By the end of 2013, ‘the White man’s burden’ was proving too heavy to bear for France. Feeling militarily and materially outstretched, Paris cried for help from other European powers to help it shoulder ‘its responsibility’ to quell violence, restore peace, order and political legitimacy in its backyards of Mali and Central African Republic, both in turmoil: the Islamists terrorists linked to Al-Qaïda in Maghreb (Aqmi), Boko Haram in northern Nigeria and so on, are wreaking havoc in northern Mali and Christians and Muslims are hacking each other to death in Central African Republic (CAR). Both Belgium and the United States responded positively by providing logistics and transport for the French and African troops.
As Colette Braeckman of the Belgian daily Le Soir argued on December 31 2013, if France abandons these former colonies, it will represent not only a resignation in humanitarian terms but also a political signal, indicating the weakening of the French position on the international level. So ‘abandon’ is not really the term here because France cannot do without Africa.
In fact, former President Jacques Chirac acknowledged in 2008 that ‘without Africa, France will slide down into the rank of a third [world] power’ (Philippe Leymarie, 2008, Manière de voir, n°79, février-mars 2008).
Chirac’s predecessor François Mitterand already prophesied in 1957 that ‘Without Africa, France will have no history in the 21st century’ (François Mitterrand, Présence française et abandon, 1957, Paris: Plon).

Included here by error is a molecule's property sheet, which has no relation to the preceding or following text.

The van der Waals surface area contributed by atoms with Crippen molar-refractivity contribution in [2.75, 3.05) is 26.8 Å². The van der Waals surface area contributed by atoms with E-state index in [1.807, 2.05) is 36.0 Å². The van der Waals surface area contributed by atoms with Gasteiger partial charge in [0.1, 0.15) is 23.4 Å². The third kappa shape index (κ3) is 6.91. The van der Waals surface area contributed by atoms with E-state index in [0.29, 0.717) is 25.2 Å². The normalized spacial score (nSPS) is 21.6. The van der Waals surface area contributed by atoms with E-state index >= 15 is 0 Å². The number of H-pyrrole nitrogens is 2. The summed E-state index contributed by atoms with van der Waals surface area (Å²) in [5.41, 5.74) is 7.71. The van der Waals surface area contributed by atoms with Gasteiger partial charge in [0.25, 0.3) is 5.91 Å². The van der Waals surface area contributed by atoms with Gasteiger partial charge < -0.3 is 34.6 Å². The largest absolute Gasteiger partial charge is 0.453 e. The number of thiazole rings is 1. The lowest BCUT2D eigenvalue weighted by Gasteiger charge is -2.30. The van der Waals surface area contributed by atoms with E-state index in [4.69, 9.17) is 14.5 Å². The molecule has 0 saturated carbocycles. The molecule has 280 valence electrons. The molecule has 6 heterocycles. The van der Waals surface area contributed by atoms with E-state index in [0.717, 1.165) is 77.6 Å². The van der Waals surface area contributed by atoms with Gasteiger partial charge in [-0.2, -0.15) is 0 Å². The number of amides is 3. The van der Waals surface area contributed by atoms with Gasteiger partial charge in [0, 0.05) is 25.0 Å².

Former French foreign minister Jacques Godfrain for his part confirmed that ‘a little country [France], with a small amount of strength, we can move a planet because [of our] relations with 15 or 20 African countries…’ This is consistent with France’s ‘Françafrique’ policies, which aim to perpetuate a particular ‘special relationship’ with its former African colonies (Thabo Mbeki, ‘What the world got wrong in Côte d’Ivoire,’ Foreign Policy. April 29). So France is intervening in Africa for the sake of its own survival as a country as well as a power. It is perfectly justified to argue that it is France that is ‘a burden’ to CAR and its other former colonies in Africa, not the other way round. And so, total independence for CAR, both political and economic means the end of ‘Françafrique’.
UNITED IN FEAR OF CHINA
It is well known that both Ivory Coast’s Gbagbo and former president François Bozize of CAR got into trouble with the master – meaning France – because they turned to China for win-win cooperation. They were swiftly removed from power. In the case of CAR, France opted for Michel Djotodia who headed the Seleka (meaning ‘union’ in the Sango language) rebel movement which overthrew Bozize in a matter of weeks. Did France not know that Seleka was an Islamist movement from the north of CAR linked to Al-Qaïda in Maghreb (Aqmi) and Boko Haram in Northern Nigeria at the time? Paris surely did! But those uranium deals Bozize signed with China sealed the end of his regime.
FROM ‘A WAR OF REGIME CHANGE’ TO ‘A WAR OF CORRECTION’
The horrors perpetrated by gangs of Seleka (including Chadians, Sudanese and other ‘Soldiers Without Borders’) led to the emergence of self-defense groups, the ‘Anti-Balakas’, composed of Christians, simple peasants armed with machetes, but also former supporters of ousted president François Bozizé (Colette Braeckman, Le Soir, 28 December 2013). Initially, France launched what it called ‘Operation Sangaris’ which was mainly a police operation, with well-defined objectives: to neutralize the Seleka fighters.
The French forces were operating in coordination with the Misca (UN Mission in the Central African) intervention force, which replaced FOMAC (Military force in Central Africa) composed of Chadian, Burundian and Congolese (Brazzaville) soldiers.